Acknowledging long odds, legislators offer anti-bullying bill


A bill that would direct school boards to adopt stringent anti-bullying policies was introduced in the Minnesota Senate on Monday. The bill would add disability, sexual orientation, socioeconomic status and several other characteristics to existing anti-bullying policies. Minnesota, and in particular the Anoka-Hennepin School District, has been at the center of the anti-bullying debate after a spike in student suicides where bullying is believed to have been a factor.

The bill is authored by openly gay Sen. Scott Dibble of Minneapolis along with DFLers Teri Bonoff of Minnetonka, Charles Wiger of Maplewood, and Tony Lourey of Kerrick. It’s similar to a bill offered in 2009 that passed the legislature but was vetoed by Gov. Tim Pawlenty.

The bill reads:

By January 1, 2012, a school board must adopt a written policy that prohibits harassment, bullying, intimidation, and violence based on, but not limited to, actual or perceived race, color, creed, religion, national origin, sex, marital status, disability, socioeconomic status, sexual orientation, gender identity or expression, age, physical characteristics, or association with a person or group with one or more of these actual or perceived characteristics. The policy shall address harassment, bullying, intimidation, and violence in all forms including, but not limited to, electronic forms and forms requiring Internet use.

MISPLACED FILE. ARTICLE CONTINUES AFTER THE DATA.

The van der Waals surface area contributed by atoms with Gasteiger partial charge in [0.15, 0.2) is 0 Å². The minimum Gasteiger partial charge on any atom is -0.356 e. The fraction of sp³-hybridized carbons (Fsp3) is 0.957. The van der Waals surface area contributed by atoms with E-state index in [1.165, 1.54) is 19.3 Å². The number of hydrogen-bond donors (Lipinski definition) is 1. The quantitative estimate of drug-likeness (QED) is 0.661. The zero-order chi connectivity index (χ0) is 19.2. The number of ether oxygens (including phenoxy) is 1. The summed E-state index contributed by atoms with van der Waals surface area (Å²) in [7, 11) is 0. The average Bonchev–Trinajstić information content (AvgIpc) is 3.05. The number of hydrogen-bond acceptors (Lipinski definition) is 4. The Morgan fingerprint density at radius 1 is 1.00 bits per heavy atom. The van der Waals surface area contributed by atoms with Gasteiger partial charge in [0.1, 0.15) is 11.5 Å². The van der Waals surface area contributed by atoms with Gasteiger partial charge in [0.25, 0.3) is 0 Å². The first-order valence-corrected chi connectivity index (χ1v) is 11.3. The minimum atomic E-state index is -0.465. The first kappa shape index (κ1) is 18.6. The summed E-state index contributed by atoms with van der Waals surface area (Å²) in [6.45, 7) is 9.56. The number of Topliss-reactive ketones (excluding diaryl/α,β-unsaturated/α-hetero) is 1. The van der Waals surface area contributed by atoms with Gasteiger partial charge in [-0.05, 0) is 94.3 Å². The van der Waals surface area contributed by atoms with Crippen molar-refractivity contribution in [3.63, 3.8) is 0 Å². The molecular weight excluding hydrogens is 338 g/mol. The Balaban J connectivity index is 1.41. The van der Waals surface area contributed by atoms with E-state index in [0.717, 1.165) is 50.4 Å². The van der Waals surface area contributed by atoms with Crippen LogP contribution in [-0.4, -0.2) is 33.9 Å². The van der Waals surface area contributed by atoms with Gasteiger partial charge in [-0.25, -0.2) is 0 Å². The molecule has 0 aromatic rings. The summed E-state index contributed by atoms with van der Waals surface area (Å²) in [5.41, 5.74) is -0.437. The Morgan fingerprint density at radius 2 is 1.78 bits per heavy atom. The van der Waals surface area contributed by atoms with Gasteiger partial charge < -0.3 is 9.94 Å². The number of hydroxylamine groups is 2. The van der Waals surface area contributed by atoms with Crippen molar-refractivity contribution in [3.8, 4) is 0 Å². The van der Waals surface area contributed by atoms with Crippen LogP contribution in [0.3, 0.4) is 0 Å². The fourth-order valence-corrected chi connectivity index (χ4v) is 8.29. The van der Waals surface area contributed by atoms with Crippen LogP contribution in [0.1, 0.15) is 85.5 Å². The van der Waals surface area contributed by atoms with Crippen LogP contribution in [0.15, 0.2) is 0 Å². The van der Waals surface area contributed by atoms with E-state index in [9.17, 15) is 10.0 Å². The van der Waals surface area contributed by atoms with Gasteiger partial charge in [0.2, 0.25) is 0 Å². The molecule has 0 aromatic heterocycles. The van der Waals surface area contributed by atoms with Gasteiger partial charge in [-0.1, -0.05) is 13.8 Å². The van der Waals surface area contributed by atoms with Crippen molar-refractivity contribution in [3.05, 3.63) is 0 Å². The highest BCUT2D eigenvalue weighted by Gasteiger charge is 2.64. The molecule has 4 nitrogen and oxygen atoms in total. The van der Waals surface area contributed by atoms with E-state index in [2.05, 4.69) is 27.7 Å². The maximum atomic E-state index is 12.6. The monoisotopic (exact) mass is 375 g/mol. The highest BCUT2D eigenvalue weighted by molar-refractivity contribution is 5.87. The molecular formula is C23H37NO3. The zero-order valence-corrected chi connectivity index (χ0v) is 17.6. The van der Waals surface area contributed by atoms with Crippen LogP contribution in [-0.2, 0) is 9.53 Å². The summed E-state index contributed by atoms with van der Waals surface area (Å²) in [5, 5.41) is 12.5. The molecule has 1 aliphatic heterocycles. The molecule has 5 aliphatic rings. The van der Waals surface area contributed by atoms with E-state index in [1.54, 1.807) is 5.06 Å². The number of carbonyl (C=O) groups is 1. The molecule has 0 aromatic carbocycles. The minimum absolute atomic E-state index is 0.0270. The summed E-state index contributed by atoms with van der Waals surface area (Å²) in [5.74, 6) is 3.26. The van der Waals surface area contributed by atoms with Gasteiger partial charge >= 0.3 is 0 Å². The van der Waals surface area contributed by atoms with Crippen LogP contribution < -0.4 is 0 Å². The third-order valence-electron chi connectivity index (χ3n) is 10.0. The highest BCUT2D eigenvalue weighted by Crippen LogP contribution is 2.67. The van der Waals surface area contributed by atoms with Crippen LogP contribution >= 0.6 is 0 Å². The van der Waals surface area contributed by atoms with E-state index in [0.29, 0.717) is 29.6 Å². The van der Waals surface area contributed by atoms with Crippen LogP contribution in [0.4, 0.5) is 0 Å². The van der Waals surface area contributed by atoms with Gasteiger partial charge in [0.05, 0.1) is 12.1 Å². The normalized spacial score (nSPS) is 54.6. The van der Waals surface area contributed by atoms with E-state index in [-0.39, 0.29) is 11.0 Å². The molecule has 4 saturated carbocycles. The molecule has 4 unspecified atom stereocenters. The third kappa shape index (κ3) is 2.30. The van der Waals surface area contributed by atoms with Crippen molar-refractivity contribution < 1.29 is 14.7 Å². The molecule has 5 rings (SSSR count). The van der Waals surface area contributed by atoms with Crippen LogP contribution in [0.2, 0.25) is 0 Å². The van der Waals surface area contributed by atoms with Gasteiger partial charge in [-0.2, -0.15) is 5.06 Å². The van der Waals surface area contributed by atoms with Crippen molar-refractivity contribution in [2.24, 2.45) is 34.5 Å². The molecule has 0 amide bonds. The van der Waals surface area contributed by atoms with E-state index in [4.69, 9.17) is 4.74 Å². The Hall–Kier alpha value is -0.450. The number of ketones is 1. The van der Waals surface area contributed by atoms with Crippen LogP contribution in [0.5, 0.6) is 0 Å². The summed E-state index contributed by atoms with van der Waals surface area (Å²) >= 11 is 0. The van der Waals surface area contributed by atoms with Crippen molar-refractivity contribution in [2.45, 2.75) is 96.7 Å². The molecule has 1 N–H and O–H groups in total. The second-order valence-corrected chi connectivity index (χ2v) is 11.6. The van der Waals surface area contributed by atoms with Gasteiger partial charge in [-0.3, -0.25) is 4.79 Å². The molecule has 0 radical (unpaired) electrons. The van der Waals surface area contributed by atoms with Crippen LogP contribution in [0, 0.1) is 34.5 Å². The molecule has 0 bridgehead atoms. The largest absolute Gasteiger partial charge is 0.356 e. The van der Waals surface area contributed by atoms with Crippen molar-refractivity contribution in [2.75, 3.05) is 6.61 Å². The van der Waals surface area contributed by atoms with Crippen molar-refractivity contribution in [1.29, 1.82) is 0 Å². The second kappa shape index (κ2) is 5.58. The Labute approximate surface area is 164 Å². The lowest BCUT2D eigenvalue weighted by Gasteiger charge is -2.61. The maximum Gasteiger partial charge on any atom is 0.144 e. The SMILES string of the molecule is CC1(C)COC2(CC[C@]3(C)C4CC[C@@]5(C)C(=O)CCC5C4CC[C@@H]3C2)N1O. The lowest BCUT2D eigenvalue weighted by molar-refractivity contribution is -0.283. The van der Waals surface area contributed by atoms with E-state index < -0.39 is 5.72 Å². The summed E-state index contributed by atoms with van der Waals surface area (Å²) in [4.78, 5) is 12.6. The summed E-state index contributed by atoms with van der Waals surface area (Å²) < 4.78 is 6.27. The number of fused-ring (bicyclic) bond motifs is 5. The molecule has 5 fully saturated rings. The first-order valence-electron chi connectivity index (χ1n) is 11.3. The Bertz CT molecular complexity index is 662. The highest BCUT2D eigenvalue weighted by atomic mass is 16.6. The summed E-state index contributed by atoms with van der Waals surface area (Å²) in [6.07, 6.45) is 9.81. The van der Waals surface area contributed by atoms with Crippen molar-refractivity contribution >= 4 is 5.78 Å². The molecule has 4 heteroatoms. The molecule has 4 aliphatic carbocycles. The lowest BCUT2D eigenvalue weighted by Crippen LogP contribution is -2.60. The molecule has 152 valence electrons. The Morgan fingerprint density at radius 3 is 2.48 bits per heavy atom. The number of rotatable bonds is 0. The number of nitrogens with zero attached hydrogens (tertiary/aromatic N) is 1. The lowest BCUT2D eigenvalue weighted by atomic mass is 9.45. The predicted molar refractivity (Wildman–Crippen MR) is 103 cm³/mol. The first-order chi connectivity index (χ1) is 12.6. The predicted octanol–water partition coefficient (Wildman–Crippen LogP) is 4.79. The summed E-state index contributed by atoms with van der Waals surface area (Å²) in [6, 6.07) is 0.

Dibble told Jon Collins of Southwest Minneapolis Patch that it isn’t likely to get a hearing this year because of Republican control of the Minnesota Legislature.

“We’re going to introduce it and ask for hearings – we’ll see. I’m dubious,” he said. “I think the general posture of the right-wing fundamentalists and religious conservative Republicans is hostile towards treating gay kids fairly in schools. I’m going to try because kids are being bullied to death and that’s unacceptable in Minnesota.”

In the Anoka-Hennepin School District, bullying has become a big issue. LGBT advocates have said that several suicides in the district were related to anti-gay bullying, and parents, students and staff have called for policy changes at school board meetings. Conservative religious parents – backed by the Minnesota Family Council’s Barb Anderson – have said that they don’t want any pro-LGBT content or policies in the district.